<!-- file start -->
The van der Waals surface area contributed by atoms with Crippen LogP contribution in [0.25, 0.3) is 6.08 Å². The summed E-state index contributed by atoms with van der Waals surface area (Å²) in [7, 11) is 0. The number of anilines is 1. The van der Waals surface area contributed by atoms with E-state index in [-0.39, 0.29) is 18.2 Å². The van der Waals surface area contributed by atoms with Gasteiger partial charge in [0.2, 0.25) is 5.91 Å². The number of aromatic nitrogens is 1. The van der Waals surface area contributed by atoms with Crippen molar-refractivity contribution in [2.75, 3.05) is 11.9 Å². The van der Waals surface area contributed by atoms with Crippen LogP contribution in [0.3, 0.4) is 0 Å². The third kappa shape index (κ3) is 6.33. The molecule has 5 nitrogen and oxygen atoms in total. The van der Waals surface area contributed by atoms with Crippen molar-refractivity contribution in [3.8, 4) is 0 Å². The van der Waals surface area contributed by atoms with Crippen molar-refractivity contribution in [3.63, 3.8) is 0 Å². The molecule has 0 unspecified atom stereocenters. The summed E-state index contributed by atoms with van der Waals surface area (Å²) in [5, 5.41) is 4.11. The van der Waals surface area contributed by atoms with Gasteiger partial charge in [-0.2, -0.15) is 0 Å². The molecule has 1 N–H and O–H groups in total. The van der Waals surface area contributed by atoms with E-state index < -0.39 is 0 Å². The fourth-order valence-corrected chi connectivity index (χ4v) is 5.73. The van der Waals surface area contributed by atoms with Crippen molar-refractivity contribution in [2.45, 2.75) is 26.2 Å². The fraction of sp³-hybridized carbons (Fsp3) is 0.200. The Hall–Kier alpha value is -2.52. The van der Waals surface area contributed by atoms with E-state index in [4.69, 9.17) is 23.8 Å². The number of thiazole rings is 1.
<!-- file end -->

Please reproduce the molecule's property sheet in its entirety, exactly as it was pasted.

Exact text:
The van der Waals surface area contributed by atoms with Crippen LogP contribution in [0.25, 0.3) is 6.08 Å². The summed E-state index contributed by atoms with van der Waals surface area (Å²) in [7, 11) is 0. The number of anilines is 1. The van der Waals surface area contributed by atoms with E-state index in [-0.39, 0.29) is 18.2 Å². The van der Waals surface area contributed by atoms with Gasteiger partial charge in [0.2, 0.25) is 5.91 Å². The number of aromatic nitrogens is 1. The van der Waals surface area contributed by atoms with Crippen molar-refractivity contribution in [2.75, 3.05) is 11.9 Å². The van der Waals surface area contributed by atoms with Crippen LogP contribution in [0.3, 0.4) is 0 Å². The third kappa shape index (κ3) is 6.33. The molecule has 5 nitrogen and oxygen atoms in total. The van der Waals surface area contributed by atoms with Crippen molar-refractivity contribution in [3.8, 4) is 0 Å². The van der Waals surface area contributed by atoms with Crippen molar-refractivity contribution in [3.63, 3.8) is 0 Å². The molecule has 0 unspecified atom stereocenters. The summed E-state index contributed by atoms with van der Waals surface area (Å²) in [5, 5.41) is 4.11. The van der Waals surface area contributed by atoms with Gasteiger partial charge in [-0.2, -0.15) is 0 Å². The molecule has 1 N–H and O–H groups in total. The van der Waals surface area contributed by atoms with E-state index < -0.39 is 0 Å². The fourth-order valence-corrected chi connectivity index (χ4v) is 5.73. The van der Waals surface area contributed by atoms with Crippen molar-refractivity contribution in [2.45, 2.75) is 26.2 Å². The fraction of sp³-hybridized carbons (Fsp3) is 0.200. The Hall–Kier alpha value is -2.52. The van der Waals surface area contributed by atoms with E-state index in [4.69, 9.17) is 23.8 Å². The number of thiazole rings is 1.